Help ALBC Save the Choctaw Hog!
Did you read the update in the ALBC News¹ about the Choctaw Horse Rescue? ALBC supporters were instrumental in making that a success. These horses are descendants of the same horses that accompanied the Choctaw people over 150 years ago on the Trail of Tears - an arduous and difficult journey that called for strength, endurance, and a will to survive. Their tenacious and brilliant spirit is mirrored in the horses and livestock that accompanied these exiles as they faced possible extinction.
Now, because of your generosity, almost 300 horses with genetically significant bloodlines are safe in the hands of fellow members who will forever protect this American treasure. This would not have been possible without the support of ALBC's members and friends. Thank You.
Now, we again urgently need your help.We have just discovered an extraordinary opportunity to conserve a population of critically endangered Choctaw hogs in Oklahoma and today, more than ever, with the window for finding rare breeds closing rapidly, we have to act immediately. Your donation will help save the hogs that provided sustenance to the Choctaw Indians as they faced an uncertain future and food to the Oklahomans during theDepression.
Of course, if you are familiar with ALBC's work, you understand that cultural and historical significance are only part of the big picture. As one of the last domestic breeds that are free ranging, Choctaw hogs are genetically special. According to world renowned expert in rare breeds Dr. Phil Sponenberg, Choctaw hogs are “smart, hardy, and agile,” and are remarkably self-sufficient in mothering and foraging in the rangeland of Oklahoma. These traits mustbe included in the world’s portfolio to maintain genetic diversity and provide options for the future.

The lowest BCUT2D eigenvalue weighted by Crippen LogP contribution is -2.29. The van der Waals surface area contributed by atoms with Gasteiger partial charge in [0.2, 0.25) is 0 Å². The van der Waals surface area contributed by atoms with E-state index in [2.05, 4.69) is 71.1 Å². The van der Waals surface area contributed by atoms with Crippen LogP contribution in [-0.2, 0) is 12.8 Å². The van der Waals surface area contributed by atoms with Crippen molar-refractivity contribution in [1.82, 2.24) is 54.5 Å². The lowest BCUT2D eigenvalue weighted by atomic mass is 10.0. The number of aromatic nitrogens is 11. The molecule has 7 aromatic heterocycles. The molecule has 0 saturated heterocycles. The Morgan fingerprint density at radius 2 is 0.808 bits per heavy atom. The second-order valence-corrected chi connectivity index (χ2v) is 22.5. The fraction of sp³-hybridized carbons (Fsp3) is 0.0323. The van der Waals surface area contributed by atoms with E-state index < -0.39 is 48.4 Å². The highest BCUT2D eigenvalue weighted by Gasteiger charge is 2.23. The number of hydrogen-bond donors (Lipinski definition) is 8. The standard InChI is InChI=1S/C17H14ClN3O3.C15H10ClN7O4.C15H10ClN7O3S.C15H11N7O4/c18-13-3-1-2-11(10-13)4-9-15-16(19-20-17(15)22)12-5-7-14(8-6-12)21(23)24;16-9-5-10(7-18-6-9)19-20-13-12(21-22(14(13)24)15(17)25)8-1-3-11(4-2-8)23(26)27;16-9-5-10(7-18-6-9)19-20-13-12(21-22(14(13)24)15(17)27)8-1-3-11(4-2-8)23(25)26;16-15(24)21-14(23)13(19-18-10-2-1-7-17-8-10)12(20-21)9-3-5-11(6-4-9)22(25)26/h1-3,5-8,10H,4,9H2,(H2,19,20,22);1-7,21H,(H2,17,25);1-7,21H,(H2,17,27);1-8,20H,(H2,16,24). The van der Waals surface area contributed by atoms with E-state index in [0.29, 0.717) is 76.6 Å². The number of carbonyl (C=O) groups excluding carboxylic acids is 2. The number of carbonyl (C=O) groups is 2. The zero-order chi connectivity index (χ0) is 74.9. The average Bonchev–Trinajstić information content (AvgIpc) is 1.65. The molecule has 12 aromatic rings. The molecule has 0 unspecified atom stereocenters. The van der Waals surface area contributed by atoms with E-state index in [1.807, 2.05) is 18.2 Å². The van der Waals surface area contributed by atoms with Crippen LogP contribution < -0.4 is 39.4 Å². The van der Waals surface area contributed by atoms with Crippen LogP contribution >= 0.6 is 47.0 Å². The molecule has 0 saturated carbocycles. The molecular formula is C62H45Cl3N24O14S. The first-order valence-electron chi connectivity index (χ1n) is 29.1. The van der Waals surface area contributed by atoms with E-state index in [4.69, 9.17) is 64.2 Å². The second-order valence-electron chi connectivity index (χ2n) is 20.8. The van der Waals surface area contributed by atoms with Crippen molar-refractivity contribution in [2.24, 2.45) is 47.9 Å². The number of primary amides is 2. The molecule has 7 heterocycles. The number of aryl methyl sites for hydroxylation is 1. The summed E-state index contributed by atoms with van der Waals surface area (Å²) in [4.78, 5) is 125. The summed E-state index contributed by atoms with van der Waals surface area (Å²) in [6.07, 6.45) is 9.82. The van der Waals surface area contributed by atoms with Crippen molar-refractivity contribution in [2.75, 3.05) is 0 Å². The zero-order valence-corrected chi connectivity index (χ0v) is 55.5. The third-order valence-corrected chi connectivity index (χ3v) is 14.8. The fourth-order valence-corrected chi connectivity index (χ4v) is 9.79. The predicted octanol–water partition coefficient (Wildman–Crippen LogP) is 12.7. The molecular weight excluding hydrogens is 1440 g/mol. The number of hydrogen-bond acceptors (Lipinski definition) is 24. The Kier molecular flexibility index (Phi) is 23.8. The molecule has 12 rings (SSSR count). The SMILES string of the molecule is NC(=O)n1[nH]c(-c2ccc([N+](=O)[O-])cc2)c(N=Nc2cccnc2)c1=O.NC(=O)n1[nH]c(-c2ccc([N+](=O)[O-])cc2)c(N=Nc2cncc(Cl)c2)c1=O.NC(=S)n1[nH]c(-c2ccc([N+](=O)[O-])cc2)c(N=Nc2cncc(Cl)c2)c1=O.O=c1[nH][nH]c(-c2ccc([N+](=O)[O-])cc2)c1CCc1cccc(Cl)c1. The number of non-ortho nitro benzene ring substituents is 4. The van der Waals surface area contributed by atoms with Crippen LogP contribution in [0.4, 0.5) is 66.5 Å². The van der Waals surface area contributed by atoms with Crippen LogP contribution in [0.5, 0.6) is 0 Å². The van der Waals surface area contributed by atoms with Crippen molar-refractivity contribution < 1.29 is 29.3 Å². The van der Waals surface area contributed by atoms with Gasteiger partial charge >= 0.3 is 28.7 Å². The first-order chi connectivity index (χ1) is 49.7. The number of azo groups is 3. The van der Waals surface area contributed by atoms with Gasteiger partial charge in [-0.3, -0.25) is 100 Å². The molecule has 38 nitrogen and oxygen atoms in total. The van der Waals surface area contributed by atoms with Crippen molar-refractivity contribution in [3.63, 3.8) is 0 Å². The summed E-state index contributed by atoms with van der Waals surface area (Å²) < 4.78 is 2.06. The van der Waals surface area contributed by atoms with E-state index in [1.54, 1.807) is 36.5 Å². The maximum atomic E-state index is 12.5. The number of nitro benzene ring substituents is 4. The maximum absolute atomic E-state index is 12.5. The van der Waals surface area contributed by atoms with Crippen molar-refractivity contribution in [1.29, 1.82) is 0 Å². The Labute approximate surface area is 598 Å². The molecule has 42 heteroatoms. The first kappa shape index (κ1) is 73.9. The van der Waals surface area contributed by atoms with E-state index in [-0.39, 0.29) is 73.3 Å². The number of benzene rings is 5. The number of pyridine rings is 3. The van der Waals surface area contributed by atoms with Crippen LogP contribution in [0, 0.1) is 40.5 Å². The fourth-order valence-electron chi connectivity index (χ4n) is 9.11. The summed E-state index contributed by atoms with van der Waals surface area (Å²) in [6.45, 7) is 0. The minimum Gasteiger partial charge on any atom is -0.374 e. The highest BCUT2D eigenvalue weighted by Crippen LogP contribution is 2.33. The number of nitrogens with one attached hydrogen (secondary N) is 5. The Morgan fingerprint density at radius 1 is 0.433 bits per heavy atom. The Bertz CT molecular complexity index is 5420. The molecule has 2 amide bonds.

Yet there is so much that is unknown about this rare breed that you can help discover. Maybe, like the Ossabaw Island hog, they will offer new opportunities for medical research. The Ossabaw, a once feral pig, is now used for cutting-edge research on diabetes in humans. Or perhaps Choctaw hogs will offer new culinary delights, like the Guinea hog, which was once disdained for its muscle to fat ratio, but is now highly prized by elite chefs for charcuterie. Until we have the opportunity to study them we just won’t know. And for that, we need your help.
These Choctaw hogs face substantial obstacles to survival. And, as with any discovery operation, the outcome is never predetermined, but we have to try. Your past generosity has supported many successful rescue operations like the Choctaw horse, Ossabaw Island hog, and Spanishgoat rescues. Please help us add the Choctaw hog to this list. We think you’ll agree that the benefits far outweigh the risks.
- $10 - Ear tags
- $25 - Feed for one day, health testing
- $30 - Vaccinations for one animal
- $50 - Toward fencing for protective enclosures
And much more! These are just some of the up-front costs of a successful rescue. Future costs include genetic testing and research that will uncover other unique traits of this critically rare breed. Please will you help us?
Even if you don’t breed - or even own - livestock or poultry, you have the power today to make a difference in rare breed conservation. These hogs, just like the Choctaw horses, played a significant role in American history and culture. They have important genetic traits – possibly even one-of-a-kind traits – that could be lost forever without your help. Never has the conservation of genetic diversity been so important than today. The future of agriculture – agriculture that feeds and clothes the nation and the world – depends on it. It depends on you. Please donate now.
Thank you, in advance, for your kindness,
Dr. Eric Hallman
P.S The future of the Choctaw hog is in your hands. Please give today!
¹ Looking Back and Forward with Choctaws. McConnell, M. and J. Beranger. ALBC Newsletter Vol 30, Issue 1.